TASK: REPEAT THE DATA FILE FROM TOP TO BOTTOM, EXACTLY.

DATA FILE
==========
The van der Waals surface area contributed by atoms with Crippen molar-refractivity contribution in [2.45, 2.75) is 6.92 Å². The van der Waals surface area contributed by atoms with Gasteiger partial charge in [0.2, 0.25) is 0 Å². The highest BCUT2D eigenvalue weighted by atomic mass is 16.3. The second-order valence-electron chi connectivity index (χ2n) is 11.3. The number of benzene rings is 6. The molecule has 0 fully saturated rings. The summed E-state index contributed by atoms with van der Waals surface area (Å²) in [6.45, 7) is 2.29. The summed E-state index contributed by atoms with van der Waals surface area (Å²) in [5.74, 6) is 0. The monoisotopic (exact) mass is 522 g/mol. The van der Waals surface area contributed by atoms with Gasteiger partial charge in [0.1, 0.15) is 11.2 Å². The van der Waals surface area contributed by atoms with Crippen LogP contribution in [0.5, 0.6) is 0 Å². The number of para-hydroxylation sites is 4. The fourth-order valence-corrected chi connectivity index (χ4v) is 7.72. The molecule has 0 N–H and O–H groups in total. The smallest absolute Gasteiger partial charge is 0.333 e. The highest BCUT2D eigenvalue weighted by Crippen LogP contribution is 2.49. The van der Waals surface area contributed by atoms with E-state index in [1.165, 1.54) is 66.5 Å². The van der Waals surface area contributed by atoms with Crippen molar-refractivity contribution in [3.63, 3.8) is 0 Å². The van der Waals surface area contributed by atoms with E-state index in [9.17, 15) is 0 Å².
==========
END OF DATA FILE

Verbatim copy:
The van der Waals surface area contributed by atoms with Crippen molar-refractivity contribution in [2.45, 2.75) is 6.92 Å². The van der Waals surface area contributed by atoms with Gasteiger partial charge in [0.2, 0.25) is 0 Å². The highest BCUT2D eigenvalue weighted by atomic mass is 16.3. The second-order valence-electron chi connectivity index (χ2n) is 11.3. The number of benzene rings is 6. The molecule has 0 fully saturated rings. The summed E-state index contributed by atoms with van der Waals surface area (Å²) in [6.45, 7) is 2.29. The summed E-state index contributed by atoms with van der Waals surface area (Å²) in [5.74, 6) is 0. The monoisotopic (exact) mass is 522 g/mol. The van der Waals surface area contributed by atoms with Gasteiger partial charge in [0.1, 0.15) is 11.2 Å². The van der Waals surface area contributed by atoms with Crippen LogP contribution in [0.5, 0.6) is 0 Å². The number of para-hydroxylation sites is 4. The fourth-order valence-corrected chi connectivity index (χ4v) is 7.72. The molecule has 0 N–H and O–H groups in total. The smallest absolute Gasteiger partial charge is 0.333 e. The highest BCUT2D eigenvalue weighted by Crippen LogP contribution is 2.49. The van der Waals surface area contributed by atoms with E-state index in [1.165, 1.54) is 66.5 Å². The van der Waals surface area contributed by atoms with Crippen molar-refractivity contribution in [3.63, 3.8) is 0 Å². The van der Waals surface area contributed by atoms with E-state index in [9.17, 15) is 0 Å².